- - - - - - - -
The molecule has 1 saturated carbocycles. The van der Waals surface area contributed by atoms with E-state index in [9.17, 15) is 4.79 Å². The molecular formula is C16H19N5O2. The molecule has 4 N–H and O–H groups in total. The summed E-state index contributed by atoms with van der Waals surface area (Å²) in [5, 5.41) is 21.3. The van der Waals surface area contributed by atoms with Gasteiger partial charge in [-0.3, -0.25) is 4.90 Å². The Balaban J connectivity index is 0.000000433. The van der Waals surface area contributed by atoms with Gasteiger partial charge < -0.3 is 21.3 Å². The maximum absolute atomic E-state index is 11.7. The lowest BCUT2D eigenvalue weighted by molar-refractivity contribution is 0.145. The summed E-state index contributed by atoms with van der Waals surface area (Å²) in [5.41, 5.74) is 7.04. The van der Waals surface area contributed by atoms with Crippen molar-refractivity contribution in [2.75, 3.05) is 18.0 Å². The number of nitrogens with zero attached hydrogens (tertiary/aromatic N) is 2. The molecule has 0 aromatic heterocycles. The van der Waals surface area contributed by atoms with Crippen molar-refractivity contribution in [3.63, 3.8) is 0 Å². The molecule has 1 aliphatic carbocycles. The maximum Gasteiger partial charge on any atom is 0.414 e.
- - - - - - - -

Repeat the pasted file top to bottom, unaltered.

The molecule has 1 saturated carbocycles. The van der Waals surface area contributed by atoms with E-state index in [9.17, 15) is 4.79 Å². The molecular formula is C16H19N5O2. The molecule has 4 N–H and O–H groups in total. The summed E-state index contributed by atoms with van der Waals surface area (Å²) in [5, 5.41) is 21.3. The van der Waals surface area contributed by atoms with Gasteiger partial charge in [-0.3, -0.25) is 4.90 Å². The Balaban J connectivity index is 0.000000433. The van der Waals surface area contributed by atoms with Gasteiger partial charge < -0.3 is 21.3 Å². The maximum absolute atomic E-state index is 11.7. The lowest BCUT2D eigenvalue weighted by molar-refractivity contribution is 0.145. The summed E-state index contributed by atoms with van der Waals surface area (Å²) in [5.41, 5.74) is 7.04. The van der Waals surface area contributed by atoms with Crippen molar-refractivity contribution in [2.75, 3.05) is 18.0 Å². The number of nitrogens with zero attached hydrogens (tertiary/aromatic N) is 2. The molecule has 0 aromatic heterocycles. The van der Waals surface area contributed by atoms with Crippen molar-refractivity contribution in [3.63, 3.8) is 0 Å². The molecule has 1 aliphatic carbocycles. The maximum Gasteiger partial charge on any atom is 0.414 e.